An ongoing study at the University of California, San Francisco will show that forcing a woman to view a sonogram often does not impact her decision on whether or not to have an abortion.
Department of Obstetrics, Gynecology & Reproductive Sciences assistant professor Tracy Weitz gave The American Independent a preview of a two studies that will be released later this year by a university project called Advancing New Standards in Reproductive Health (ANSIRH).
Weitz explained that women had different responses to ultrasounds. Some women were happy to see the image of their fetus, some were sad and others had no emotional response. But seldom did the sonogram deter the woman from going through with the procedure.
Weitz told The American Independent that women should always be given the option to see the ultrasound, but she does not think it should be mandatory.
“Women do really need to be offered the option,” she asserted. “I don’t think people should be afraid that a woman [will want to see the ultrasound]. For some women, it’s an important experience.”
Weitz first previewed the study in August of 2010 during a lecture titled “The Misuse of Science in Abortion Restrictions.”
“Women do not have abortions because they believe the fetus is not a human or because they don’t know the truth,” her presentation explained. In fact, she found that 60 percent of abortion patients had previously delivered a child and most women “have abortions because of the material conditions conditions of their lives.”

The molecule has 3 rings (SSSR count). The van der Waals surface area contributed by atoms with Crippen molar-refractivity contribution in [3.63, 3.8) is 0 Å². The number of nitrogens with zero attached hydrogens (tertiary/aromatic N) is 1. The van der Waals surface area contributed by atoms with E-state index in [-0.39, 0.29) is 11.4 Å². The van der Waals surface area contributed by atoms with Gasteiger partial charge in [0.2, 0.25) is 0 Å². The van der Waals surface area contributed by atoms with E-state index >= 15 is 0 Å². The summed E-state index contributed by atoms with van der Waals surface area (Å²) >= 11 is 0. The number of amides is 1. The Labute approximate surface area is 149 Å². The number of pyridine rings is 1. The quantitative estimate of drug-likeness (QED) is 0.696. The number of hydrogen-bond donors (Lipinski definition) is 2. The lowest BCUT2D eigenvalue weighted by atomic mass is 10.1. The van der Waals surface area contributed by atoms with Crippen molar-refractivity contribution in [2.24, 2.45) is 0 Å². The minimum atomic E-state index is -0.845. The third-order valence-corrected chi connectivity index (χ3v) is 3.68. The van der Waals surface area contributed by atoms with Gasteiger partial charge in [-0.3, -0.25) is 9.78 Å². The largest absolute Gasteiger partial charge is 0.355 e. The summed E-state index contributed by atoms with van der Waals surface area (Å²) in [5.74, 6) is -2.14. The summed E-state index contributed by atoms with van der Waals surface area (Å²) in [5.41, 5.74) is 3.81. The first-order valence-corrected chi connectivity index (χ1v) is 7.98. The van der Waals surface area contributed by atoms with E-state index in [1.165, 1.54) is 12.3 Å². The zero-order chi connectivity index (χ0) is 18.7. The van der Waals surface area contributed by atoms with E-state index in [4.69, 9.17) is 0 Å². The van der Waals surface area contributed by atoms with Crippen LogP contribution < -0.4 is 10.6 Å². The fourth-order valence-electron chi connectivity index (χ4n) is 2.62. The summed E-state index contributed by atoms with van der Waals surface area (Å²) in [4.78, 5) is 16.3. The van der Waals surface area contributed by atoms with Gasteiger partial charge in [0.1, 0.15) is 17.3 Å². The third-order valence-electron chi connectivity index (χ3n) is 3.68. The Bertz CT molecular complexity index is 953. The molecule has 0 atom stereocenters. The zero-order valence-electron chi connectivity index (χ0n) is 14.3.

The Guttmacher Institute says (PDF) that as of last week, 11 states require patients to be notified on accessing ultrasound services, seven states require that an ultrasound be preformed and the woman be offered an opportunity to view it, nine states require that the woman be offered a chance to view the ultrasound if it is performed as part of the abortion procedure, and five states simply require that the woman is provided an opportunity to see an ultrasound image.
Texas, Oklahoma and North Carolina have passed the most restrictive ultrasound laws requiring the ultrasound image be described and displayed regardless of a woman desire to have it. Although those laws have been temporarily blocked in Oklahoma and North Carolina, the Fifth Circuit Court of Appeals recently ruled that Texas could move forward with enforcing their law.
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